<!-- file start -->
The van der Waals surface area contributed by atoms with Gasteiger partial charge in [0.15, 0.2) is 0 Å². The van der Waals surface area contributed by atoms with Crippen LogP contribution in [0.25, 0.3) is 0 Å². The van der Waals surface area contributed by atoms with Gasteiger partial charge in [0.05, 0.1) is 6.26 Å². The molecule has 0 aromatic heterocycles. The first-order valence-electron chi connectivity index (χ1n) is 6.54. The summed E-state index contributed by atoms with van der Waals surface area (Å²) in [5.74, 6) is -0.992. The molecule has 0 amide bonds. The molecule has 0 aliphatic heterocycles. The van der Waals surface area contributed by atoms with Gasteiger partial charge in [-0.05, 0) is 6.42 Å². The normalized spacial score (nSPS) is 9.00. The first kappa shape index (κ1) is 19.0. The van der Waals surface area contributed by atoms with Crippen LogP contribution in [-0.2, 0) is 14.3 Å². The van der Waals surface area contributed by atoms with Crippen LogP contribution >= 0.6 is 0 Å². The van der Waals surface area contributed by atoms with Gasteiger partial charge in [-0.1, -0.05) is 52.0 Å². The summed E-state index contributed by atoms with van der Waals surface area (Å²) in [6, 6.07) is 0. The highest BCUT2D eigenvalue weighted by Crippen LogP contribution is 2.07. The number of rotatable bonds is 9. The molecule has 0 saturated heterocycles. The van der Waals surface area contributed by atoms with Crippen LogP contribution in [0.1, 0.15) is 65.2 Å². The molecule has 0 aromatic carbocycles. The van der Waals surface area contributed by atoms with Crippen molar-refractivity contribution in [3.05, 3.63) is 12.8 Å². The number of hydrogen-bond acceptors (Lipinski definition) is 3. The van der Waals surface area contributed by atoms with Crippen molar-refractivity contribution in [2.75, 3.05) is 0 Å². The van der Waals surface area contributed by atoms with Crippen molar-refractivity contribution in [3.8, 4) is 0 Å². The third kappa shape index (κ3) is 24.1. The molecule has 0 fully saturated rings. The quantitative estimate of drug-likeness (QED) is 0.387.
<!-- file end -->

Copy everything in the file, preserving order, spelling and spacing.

The van der Waals surface area contributed by atoms with Gasteiger partial charge in [0.15, 0.2) is 0 Å². The van der Waals surface area contributed by atoms with Crippen LogP contribution in [0.25, 0.3) is 0 Å². The van der Waals surface area contributed by atoms with Gasteiger partial charge in [0.05, 0.1) is 6.26 Å². The molecule has 0 aromatic heterocycles. The first-order valence-electron chi connectivity index (χ1n) is 6.54. The summed E-state index contributed by atoms with van der Waals surface area (Å²) in [5.74, 6) is -0.992. The molecule has 0 amide bonds. The molecule has 0 aliphatic heterocycles. The van der Waals surface area contributed by atoms with Gasteiger partial charge in [-0.05, 0) is 6.42 Å². The normalized spacial score (nSPS) is 9.00. The first kappa shape index (κ1) is 19.0. The van der Waals surface area contributed by atoms with Crippen LogP contribution in [-0.2, 0) is 14.3 Å². The van der Waals surface area contributed by atoms with Crippen LogP contribution >= 0.6 is 0 Å². The van der Waals surface area contributed by atoms with Gasteiger partial charge in [-0.1, -0.05) is 52.0 Å². The summed E-state index contributed by atoms with van der Waals surface area (Å²) in [6, 6.07) is 0. The highest BCUT2D eigenvalue weighted by Crippen LogP contribution is 2.07. The number of rotatable bonds is 9. The molecule has 0 saturated heterocycles. The van der Waals surface area contributed by atoms with Crippen LogP contribution in [0.1, 0.15) is 65.2 Å². The molecule has 0 aromatic carbocycles. The van der Waals surface area contributed by atoms with Crippen molar-refractivity contribution in [3.05, 3.63) is 12.8 Å². The number of hydrogen-bond acceptors (Lipinski definition) is 3. The van der Waals surface area contributed by atoms with Crippen molar-refractivity contribution in [2.75, 3.05) is 0 Å². The van der Waals surface area contributed by atoms with Crippen molar-refractivity contribution in [3.8, 4) is 0 Å². The third kappa shape index (κ3) is 24.1. The molecule has 0 fully saturated rings. The quantitative estimate of drug-likeness (QED) is 0.387.